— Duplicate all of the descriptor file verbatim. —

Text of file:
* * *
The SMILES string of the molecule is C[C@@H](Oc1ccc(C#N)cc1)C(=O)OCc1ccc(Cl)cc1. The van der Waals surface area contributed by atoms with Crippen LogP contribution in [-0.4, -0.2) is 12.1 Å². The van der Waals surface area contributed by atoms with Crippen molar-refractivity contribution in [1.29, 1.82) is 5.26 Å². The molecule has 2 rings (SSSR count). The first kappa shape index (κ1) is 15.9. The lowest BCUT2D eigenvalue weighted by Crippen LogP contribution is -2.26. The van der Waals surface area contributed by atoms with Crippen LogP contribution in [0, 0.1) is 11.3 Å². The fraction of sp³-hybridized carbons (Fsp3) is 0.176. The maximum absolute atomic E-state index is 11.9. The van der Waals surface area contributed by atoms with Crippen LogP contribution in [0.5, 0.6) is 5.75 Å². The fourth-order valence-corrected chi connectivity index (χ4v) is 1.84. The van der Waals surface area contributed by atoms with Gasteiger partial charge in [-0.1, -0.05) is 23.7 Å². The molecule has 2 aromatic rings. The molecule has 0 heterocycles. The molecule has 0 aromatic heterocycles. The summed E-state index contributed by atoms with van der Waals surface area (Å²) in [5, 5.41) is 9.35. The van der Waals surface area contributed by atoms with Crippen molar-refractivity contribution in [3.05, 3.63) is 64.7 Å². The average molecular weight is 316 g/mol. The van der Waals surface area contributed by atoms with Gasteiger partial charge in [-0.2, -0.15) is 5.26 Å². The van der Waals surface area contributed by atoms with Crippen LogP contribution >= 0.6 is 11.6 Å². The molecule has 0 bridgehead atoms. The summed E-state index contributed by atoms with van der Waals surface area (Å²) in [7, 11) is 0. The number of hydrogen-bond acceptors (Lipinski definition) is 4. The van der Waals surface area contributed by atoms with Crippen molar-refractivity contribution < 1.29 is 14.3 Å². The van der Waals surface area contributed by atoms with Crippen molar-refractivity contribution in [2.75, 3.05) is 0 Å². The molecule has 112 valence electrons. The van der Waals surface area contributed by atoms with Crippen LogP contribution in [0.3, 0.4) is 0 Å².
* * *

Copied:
The SMILES string of the molecule is C[C@@H](Oc1ccc(C#N)cc1)C(=O)OCc1ccc(Cl)cc1. The van der Waals surface area contributed by atoms with Crippen LogP contribution in [-0.4, -0.2) is 12.1 Å². The van der Waals surface area contributed by atoms with Crippen molar-refractivity contribution in [1.29, 1.82) is 5.26 Å². The molecule has 2 rings (SSSR count). The first kappa shape index (κ1) is 15.9. The lowest BCUT2D eigenvalue weighted by Crippen LogP contribution is -2.26. The van der Waals surface area contributed by atoms with Crippen LogP contribution in [0, 0.1) is 11.3 Å². The fraction of sp³-hybridized carbons (Fsp3) is 0.176. The maximum absolute atomic E-state index is 11.9. The van der Waals surface area contributed by atoms with Crippen LogP contribution in [0.5, 0.6) is 5.75 Å². The fourth-order valence-corrected chi connectivity index (χ4v) is 1.84. The van der Waals surface area contributed by atoms with Gasteiger partial charge in [-0.1, -0.05) is 23.7 Å². The molecule has 2 aromatic rings. The molecule has 0 heterocycles. The molecule has 0 aromatic heterocycles. The summed E-state index contributed by atoms with van der Waals surface area (Å²) in [5, 5.41) is 9.35. The van der Waals surface area contributed by atoms with Crippen molar-refractivity contribution in [3.05, 3.63) is 64.7 Å². The average molecular weight is 316 g/mol. The van der Waals surface area contributed by atoms with Gasteiger partial charge in [-0.2, -0.15) is 5.26 Å². The van der Waals surface area contributed by atoms with Crippen LogP contribution >= 0.6 is 11.6 Å². The molecule has 0 bridgehead atoms. The summed E-state index contributed by atoms with van der Waals surface area (Å²) in [7, 11) is 0. The number of hydrogen-bond acceptors (Lipinski definition) is 4. The van der Waals surface area contributed by atoms with Crippen molar-refractivity contribution < 1.29 is 14.3 Å². The van der Waals surface area contributed by atoms with Crippen molar-refractivity contribution in [2.75, 3.05) is 0 Å². The molecule has 112 valence electrons. The van der Waals surface area contributed by atoms with Crippen LogP contribution in [0.3, 0.4) is 0 Å².